Simpson County Baptist Association
Thursday, November 15, 2018

The Early Years

Glimpses of the Past

The Early Days of  Simpson Baptist Association 

The following Historic Information has been taken directly from the book: "Simpson County Baptist Association” (Formerly Strong River) by J. L. Boyd.

 

Born in Pike county June 23, 1881; baptized into the fellowship of Old Carter’s Creek Church (where the first meeting of the Mississippi Baptist Convention was held) at the age of 13 year; attended Mississippi
College and the Southern Baptist Theological Seminary, receiving the B.S. degree from the former and the Th.M. from the later; ordained by the Crescent hill Baptist Church, Louisville, Ky., April 12,1912; pastor of the Coldwater Church, Galilee church of Gloster, First Church of Biloxi, and the Magee church at the time of writing this history; served two years in world war I as chaplain (nine months in France) ; Clerk of this association six terms; author of “History of Magee,” and “A History of Strong River Baptist Church.”


 

ABSTRACT HISTORY OF  Simpson Baptist Association

(Originally Strong River) 1853-1927 

The Strong River Baptist Association, the term we shall use in referring to the body until her name was changed in 1920, was organized of churches from the Peal River Association which in turn was organized of churches from the Mississippi Baptist Asso­ciation. The Mississippi was the mother of Baptist Associations in the State, being the first to be organized in 1806, whose activities were confined to the southwestern section of the State. The Pearl River was organized in 1820, and had a vigorous growth through the years, covering a territory, in 1853, embraced in the present counties of Pike, Lawrence, Marion, WaIthall, Jeff Davis, Covington, Simp­son, Copiah, and Rankin. Due to the poor facilities for travel in those early days and the condition of the. roads, it is evident that much time was required for the delegates to attend the sessions of the Association. Therefore, as Associational bodies reached out and enrolled other churches from time to time the necessity was pressed upon them to permit groups of churches to withdraw upon presenting petitionary letters for dismission to organize other As­sociations for the sake of convenience. Such was the case here. There was no necessity for separation on account of doctrinal dif­ferences or internal strife. Hence, there was a convention called of messengers from churches in the northern district of the Pearl River Association, which convened with the Hebron church, Law­rence county, on July 30, 1853.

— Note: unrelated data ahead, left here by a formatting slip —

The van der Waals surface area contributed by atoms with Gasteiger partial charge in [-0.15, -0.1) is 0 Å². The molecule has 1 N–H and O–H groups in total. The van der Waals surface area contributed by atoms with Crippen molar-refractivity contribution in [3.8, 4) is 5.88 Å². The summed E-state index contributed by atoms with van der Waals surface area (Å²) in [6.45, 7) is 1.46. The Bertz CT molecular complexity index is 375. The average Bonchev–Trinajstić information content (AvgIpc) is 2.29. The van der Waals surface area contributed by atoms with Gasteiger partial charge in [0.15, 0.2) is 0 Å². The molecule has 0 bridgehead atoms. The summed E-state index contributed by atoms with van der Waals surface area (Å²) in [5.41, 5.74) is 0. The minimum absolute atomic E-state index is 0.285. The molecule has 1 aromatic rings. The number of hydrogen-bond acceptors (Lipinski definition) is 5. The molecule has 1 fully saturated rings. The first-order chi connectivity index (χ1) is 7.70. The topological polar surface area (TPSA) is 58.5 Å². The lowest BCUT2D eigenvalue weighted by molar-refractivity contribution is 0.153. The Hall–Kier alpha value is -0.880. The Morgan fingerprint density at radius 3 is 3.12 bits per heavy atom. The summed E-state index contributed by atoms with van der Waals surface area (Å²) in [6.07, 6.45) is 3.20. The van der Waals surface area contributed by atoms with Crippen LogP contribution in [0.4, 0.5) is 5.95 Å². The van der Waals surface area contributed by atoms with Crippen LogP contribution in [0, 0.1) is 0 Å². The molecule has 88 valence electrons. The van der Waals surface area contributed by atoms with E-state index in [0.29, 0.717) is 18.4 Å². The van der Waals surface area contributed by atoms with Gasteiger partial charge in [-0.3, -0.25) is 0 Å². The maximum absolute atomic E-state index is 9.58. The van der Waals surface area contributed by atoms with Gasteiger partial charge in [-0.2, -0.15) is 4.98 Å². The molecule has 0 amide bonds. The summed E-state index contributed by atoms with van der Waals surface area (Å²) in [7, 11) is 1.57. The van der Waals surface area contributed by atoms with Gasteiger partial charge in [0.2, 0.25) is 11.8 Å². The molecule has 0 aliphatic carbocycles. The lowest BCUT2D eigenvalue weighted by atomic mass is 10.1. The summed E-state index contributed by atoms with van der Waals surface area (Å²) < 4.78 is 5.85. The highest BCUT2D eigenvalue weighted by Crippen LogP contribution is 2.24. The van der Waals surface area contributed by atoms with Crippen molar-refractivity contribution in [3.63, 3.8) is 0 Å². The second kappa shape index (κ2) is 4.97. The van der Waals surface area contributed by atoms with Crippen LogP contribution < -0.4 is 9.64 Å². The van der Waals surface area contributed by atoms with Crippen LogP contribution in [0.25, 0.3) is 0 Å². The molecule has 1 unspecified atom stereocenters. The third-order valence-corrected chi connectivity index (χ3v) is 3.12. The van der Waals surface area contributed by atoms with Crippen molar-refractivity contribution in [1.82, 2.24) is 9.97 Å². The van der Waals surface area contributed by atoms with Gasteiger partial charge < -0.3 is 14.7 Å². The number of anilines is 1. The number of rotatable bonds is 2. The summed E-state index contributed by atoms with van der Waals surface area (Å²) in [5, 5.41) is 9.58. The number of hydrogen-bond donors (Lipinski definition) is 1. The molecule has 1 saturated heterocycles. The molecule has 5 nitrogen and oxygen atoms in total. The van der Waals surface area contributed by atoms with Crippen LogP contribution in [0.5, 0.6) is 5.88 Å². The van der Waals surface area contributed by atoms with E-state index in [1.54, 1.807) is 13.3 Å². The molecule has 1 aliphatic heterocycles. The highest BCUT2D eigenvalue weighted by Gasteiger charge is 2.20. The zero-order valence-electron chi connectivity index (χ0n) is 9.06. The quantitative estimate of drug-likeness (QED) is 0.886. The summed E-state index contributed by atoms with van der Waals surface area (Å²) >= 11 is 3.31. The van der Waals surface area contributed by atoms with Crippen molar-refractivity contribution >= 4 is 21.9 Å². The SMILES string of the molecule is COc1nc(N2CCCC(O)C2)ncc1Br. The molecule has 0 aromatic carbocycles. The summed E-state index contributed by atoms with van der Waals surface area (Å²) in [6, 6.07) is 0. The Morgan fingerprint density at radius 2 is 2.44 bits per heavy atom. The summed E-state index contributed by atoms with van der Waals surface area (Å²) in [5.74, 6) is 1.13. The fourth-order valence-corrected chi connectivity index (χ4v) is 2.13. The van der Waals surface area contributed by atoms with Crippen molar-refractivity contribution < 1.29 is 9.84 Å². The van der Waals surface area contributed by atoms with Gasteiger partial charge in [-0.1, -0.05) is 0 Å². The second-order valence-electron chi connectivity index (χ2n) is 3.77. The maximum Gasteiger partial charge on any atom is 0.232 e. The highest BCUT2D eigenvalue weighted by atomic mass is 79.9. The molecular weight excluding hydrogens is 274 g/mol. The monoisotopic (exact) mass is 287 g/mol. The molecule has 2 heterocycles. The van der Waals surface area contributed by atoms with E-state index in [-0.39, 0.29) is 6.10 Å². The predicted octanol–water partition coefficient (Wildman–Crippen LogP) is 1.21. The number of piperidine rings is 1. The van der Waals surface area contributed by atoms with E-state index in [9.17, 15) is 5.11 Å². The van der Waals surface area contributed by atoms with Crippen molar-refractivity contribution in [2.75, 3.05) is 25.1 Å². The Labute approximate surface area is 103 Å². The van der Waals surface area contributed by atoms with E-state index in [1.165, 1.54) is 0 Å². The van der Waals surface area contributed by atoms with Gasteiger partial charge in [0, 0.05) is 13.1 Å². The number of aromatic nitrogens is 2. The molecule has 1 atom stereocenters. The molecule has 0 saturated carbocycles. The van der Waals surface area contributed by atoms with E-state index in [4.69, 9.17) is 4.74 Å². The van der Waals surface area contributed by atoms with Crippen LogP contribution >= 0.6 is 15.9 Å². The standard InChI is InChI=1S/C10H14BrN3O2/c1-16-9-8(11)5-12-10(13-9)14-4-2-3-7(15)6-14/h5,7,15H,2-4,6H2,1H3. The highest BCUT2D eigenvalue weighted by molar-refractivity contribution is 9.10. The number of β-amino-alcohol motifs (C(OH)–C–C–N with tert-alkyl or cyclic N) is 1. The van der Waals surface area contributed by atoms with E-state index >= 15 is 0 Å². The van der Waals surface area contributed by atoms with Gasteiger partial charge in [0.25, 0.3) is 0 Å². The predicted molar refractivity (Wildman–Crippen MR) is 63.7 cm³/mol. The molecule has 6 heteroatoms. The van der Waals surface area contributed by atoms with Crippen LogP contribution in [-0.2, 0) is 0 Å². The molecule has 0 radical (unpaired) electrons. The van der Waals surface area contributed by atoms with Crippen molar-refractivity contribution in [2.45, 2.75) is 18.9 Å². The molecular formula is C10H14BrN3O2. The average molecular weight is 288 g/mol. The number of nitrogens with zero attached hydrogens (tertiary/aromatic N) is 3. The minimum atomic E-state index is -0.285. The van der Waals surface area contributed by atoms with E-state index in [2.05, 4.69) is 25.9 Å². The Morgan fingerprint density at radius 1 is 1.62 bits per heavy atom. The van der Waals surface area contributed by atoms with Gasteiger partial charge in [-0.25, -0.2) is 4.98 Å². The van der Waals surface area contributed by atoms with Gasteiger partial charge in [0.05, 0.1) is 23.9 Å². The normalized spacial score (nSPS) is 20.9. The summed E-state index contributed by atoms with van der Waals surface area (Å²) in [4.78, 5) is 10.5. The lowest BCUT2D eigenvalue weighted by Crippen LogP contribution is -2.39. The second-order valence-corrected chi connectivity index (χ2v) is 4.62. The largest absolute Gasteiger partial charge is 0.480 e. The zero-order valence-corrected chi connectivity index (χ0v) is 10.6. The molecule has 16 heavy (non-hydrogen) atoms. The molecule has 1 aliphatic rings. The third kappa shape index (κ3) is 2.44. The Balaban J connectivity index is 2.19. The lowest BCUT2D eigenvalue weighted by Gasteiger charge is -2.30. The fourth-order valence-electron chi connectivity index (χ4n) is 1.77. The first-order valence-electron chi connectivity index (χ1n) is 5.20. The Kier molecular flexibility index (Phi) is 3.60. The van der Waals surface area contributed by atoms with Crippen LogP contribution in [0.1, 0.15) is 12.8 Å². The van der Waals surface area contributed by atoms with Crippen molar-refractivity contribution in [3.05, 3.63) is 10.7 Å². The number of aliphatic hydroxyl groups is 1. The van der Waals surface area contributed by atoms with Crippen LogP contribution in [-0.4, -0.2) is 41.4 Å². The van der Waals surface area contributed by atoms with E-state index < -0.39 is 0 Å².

THE STRONG RIVER CONVENTION